This study examined the contribution of lower body strength and isokinetic peak torque measures to the prediction of critical power (CP) and anaerobic work capacity (AWC). Fourteen recreationally trained males (mean ± SD age: 22.4 ± 2.5 yrs; height: 177.9 ± 7.7 cm; body mass: 84.2 ± 12.4 kg) with anaerobic training experience completed this study. The lower body strength measures included one repetition max (1RM) bilateral back squat [BSq], isokinetic peak torque at 30°·sec-1 [PT30] and isokinetic peak torque at 240°·sec-1 [PT240]) of the dominant leg. The CP and AWC were determined from the 3-min all-out CP cycle ergometer test (CP3MT), with the resistance set at 4.5% of the total body mass. The CP was defined as the mean power output over the final 30s of the test and the AWC was calculated using the equation, AWC = 150s (P150 – CP), where P150 equals the mean power output for the first 150s. Stepwise regression analyses indicated that only BSq contributed significantly to the prediction of AWC (AWC = 0.0527[BSq] + 8.094 [SEE = 2.151 kJ; p = 0.012]), with a correlation of r2 = 0.423. None of the strength parameters significantly predicted CP. These findings indicated that BSq strength accounted for 42% of the variance in AWC, but lower body strength was not related to CP. The current results indirectly supports the unique metabolic characteristics of both CP and AWC in providing separate measures of an individual’s aerobic and anaerobic capabilities, respectively.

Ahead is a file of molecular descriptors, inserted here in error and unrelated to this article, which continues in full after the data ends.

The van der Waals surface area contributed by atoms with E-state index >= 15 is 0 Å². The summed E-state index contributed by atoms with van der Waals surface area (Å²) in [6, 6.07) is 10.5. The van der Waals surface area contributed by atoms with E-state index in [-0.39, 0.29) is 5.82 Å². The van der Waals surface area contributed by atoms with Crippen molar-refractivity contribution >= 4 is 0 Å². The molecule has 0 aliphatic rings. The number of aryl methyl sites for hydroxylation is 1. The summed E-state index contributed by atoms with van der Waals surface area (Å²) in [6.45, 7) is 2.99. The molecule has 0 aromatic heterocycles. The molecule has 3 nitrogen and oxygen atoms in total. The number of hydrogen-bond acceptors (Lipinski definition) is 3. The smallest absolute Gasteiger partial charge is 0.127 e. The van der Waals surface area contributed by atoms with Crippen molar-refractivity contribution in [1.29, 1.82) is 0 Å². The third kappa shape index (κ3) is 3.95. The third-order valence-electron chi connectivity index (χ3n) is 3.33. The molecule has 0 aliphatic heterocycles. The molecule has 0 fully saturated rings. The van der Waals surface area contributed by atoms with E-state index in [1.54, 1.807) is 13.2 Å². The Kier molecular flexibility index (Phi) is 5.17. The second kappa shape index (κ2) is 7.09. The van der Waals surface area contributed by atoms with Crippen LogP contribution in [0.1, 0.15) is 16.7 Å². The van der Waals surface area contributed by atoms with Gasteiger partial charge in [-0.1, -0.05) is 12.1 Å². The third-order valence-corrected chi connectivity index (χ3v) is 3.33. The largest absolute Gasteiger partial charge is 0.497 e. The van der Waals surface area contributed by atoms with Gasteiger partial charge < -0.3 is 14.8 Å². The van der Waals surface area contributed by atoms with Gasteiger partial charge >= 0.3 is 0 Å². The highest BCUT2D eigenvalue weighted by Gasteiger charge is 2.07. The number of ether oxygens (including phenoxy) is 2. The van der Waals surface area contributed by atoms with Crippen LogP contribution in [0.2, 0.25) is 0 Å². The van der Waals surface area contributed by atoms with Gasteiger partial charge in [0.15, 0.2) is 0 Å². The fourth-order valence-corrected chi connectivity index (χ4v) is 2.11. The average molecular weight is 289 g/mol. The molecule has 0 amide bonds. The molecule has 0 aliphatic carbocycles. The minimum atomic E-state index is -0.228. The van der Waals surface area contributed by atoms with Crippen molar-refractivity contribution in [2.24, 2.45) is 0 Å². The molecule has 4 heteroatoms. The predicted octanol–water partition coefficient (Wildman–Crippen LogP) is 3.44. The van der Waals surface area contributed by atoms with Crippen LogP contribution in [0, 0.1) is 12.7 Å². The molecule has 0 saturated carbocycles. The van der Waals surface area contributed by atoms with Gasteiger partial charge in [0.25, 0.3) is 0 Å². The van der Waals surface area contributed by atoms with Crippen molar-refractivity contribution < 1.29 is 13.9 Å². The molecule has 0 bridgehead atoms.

Corresponding Author: M. Travis Byrd, Department of Kinesiology and Health Promotion, University of Kentucky, 100 Seaton Building, Lexington, KY 40506-0219, Phone: 859-200-6859, Fax: 859-323-1090, Email: firstname.lastname@example.org
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